Trump Was Reportedly Given "Tweet-Length" Talking Points For His Meeting With Putin

by Alexandra Spychalsky
Drew Angerer/Getty Images News/Getty Images

President Trump's aides are reportedly working hard to prepare the president for his highly-anticipated meeting with Russian president Vladimir Putin this week. According to the Los Angeles Times, aides have been preparing the president for the Friday meeting with a "detailed psychological profile" of Putin, and it includes "tweet-length" points for Trump to discuss in his meeting with the Russian leader.

The importance of this meeting is not lost on those in the Trump administration. Though the two world leaders have never met in person, their administrations have been tangled together for months, stemming from an investigation into whether Russia meddled in the 2016 election with the intent of helping Trump become elected. Putin's reputation preceded him in these diplomatic meetings. The former KGB agent is known as a master manipulator, and is always meticulously prepared for tête-à-têtes with foreign leaders. According to the Los Angeles Times, top aides are reportedly worried that Trump, still new to diplomacy, will not be able to hold his own against the experienced Russian president.

The New York Times cited people "close to Trump" who say they expect the two to bond over their disdain for the media. Observers have pointed to Trump's susceptibility to being flattered as reason to worry that Putin will go in knowing exactly what he needs to say to lower his defenses.

Critics have also said that if Trump does not confront Putin about possible Russian hacking in the 2016 election, Putin will viewed him as a pushover. Rep. Adam Schiff told the Los Angeles Times, "If he doesn't have the courage to raise the issue, Putin will conclude he can walk over our affairs and the president won't object."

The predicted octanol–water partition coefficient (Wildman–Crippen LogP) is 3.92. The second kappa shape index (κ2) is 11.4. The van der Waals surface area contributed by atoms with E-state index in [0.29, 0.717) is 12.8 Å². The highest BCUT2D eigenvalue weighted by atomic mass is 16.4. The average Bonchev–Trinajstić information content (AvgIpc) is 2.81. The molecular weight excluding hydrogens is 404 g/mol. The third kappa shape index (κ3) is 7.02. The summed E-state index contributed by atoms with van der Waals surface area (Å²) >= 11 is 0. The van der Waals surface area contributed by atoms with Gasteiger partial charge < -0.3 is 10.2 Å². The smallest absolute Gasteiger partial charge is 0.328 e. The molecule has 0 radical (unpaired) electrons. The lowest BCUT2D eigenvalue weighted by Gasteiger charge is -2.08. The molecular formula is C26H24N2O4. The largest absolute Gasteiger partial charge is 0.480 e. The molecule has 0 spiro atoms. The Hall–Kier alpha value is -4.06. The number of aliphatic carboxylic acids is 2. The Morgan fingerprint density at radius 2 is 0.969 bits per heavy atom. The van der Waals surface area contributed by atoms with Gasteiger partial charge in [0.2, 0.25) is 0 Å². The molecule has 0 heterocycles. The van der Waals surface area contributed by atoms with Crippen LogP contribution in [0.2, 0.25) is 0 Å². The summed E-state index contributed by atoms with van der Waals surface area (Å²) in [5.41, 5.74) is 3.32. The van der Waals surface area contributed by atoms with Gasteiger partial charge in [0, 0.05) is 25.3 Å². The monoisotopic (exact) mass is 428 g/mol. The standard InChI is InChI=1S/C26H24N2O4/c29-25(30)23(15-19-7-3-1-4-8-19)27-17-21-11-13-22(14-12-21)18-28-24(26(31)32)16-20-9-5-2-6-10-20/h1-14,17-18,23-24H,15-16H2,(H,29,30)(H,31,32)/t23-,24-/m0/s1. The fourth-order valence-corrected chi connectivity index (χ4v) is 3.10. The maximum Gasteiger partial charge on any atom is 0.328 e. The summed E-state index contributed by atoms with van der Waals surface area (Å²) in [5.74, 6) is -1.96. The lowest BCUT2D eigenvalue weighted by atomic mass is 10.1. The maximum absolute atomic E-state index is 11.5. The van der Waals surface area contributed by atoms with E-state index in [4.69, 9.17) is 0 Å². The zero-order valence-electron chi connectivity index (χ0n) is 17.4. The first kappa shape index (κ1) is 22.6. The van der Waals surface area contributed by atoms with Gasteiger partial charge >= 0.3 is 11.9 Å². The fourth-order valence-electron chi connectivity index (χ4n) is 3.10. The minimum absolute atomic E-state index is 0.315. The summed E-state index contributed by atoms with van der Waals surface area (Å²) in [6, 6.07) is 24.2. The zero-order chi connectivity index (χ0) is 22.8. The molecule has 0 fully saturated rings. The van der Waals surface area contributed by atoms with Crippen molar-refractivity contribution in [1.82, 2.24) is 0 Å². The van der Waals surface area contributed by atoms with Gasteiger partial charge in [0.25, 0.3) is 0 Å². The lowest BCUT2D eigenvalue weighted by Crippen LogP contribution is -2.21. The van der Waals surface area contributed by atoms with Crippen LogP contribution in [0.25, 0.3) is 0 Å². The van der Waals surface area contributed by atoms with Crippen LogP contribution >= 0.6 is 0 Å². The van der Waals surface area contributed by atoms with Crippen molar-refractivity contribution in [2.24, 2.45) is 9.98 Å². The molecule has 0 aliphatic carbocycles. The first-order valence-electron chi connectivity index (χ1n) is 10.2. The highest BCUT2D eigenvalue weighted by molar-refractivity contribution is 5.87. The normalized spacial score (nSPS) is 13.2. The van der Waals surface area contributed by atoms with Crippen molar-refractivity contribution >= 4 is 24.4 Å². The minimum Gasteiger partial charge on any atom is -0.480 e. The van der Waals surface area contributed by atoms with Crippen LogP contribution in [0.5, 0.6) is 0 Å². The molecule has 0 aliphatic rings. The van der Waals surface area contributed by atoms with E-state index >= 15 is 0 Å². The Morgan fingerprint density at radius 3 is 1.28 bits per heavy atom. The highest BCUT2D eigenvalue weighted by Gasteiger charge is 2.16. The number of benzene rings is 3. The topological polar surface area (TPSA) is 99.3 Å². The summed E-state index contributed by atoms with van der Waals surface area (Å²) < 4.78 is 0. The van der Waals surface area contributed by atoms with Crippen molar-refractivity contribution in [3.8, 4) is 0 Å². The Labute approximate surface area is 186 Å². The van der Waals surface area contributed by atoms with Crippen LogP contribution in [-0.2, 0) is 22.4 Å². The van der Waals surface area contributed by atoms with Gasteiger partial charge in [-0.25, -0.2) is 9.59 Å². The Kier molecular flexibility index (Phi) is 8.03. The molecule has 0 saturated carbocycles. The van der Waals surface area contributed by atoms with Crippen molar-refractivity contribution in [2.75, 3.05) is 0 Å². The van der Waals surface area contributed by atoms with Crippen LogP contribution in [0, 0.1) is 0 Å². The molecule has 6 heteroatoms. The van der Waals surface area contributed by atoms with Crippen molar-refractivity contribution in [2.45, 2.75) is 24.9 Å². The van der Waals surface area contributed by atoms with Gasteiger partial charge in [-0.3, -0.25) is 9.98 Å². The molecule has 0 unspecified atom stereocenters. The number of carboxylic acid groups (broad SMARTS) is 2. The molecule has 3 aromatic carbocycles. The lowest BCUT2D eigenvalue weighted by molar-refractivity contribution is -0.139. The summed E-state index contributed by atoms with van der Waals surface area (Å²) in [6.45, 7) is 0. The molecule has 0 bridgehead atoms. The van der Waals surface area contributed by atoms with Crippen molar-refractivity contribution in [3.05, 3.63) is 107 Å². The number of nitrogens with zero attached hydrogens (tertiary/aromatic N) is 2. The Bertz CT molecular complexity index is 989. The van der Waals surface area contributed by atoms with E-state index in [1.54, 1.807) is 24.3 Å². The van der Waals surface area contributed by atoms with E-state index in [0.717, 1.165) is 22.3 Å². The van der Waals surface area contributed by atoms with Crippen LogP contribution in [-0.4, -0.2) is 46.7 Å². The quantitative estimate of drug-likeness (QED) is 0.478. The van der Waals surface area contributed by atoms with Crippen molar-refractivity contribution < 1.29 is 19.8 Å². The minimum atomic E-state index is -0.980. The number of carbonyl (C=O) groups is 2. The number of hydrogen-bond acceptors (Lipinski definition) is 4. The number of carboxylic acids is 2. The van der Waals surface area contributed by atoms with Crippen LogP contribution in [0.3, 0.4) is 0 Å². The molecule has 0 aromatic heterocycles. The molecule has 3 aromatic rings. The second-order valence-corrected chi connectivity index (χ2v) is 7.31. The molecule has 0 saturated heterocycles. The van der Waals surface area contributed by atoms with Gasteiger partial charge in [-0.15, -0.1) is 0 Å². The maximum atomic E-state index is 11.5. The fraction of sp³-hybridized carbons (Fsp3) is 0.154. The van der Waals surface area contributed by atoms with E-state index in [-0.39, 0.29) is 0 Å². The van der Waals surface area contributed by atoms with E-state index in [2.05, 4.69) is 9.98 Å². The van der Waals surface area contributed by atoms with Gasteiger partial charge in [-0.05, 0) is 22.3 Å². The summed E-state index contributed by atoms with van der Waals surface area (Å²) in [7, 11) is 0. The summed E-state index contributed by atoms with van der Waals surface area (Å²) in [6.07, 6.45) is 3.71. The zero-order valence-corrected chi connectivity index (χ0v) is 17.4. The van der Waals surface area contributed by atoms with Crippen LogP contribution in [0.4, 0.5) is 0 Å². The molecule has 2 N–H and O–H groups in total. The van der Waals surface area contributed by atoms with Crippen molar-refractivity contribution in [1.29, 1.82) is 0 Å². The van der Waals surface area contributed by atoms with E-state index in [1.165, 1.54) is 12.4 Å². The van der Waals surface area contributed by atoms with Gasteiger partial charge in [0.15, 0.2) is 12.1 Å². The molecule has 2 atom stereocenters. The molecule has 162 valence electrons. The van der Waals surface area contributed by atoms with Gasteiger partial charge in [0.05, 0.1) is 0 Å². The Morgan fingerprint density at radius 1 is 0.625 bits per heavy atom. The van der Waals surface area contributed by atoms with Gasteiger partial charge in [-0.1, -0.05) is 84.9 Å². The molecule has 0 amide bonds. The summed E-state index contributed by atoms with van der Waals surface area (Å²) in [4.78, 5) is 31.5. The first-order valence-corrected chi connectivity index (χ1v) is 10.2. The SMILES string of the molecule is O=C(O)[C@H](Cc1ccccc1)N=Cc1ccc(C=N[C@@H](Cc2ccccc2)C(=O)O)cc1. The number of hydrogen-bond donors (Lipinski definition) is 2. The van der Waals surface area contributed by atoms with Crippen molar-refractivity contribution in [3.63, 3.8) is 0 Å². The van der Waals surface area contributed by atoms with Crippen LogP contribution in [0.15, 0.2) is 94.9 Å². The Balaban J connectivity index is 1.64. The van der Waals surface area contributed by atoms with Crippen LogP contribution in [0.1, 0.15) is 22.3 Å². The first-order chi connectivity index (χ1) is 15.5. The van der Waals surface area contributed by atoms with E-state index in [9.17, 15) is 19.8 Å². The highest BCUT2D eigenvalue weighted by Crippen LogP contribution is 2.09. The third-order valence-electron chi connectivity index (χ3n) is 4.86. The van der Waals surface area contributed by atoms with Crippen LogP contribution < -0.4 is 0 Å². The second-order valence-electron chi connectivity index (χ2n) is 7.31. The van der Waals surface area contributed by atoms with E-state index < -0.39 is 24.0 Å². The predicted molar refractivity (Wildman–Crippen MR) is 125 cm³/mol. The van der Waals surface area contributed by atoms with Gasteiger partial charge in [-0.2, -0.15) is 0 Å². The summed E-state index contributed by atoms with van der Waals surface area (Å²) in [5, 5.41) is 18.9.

The White House has also stated that Trump has no set agenda for the meeting -- a big mistake when going toe-to-toe against Putin, says William Burns, a former U.S. ambassador to Russia under George W. Bush. Putin is “professionally prepared to try to manipulate people," Burns told Bloomberg. "He will come well-equipped, and it’s important that we do that too.” Aides are reportedly trying to keep the meeting scripted, concerned about what Trump will say if he goes off the cuff.

In the face of such an important conversation, aides are trying to prepare Trump to go head-to-head with a force as formidable as Putin, per the LA Times. But Trump's track record with preparation and briefings, as well as previous instances of him being too forthcoming with classified information, has aides on their toes ahead of Friday's meeting.

Trump has made it clear to aides that he prefers to be briefed with short, bullet-pointed one-page memos with graphics. In May, it was reported that his national security advisers would try to include Trump's name in their briefs as much as possible to get him to continue to read the important documents.

It seems that his aides feel their best hope to get Trump to the level of preparedness needed to face Putin is to bring him the information in 140-character pieces. Trump's affinity for Twitter is well-documented, even prompting the White House last month to declare that his tweets should be considered "official statements."

But it's not just about him not having the information. Because even when he does, he sometimes shares it with people he shouldn't be sharing it with. In May, Trump shared classified intelligence regarding ISIS with Russian officials in an Oval Office meeting, setting off resounding criticism from both sides of the aisle.

Almost six months into his presidency, Trump's lack of experience and his volatility is reportedly worrying aides tasked with preparing him for these big meetings. On Friday, concerns about Trump's conduct with Putin will be answered when they finally meet.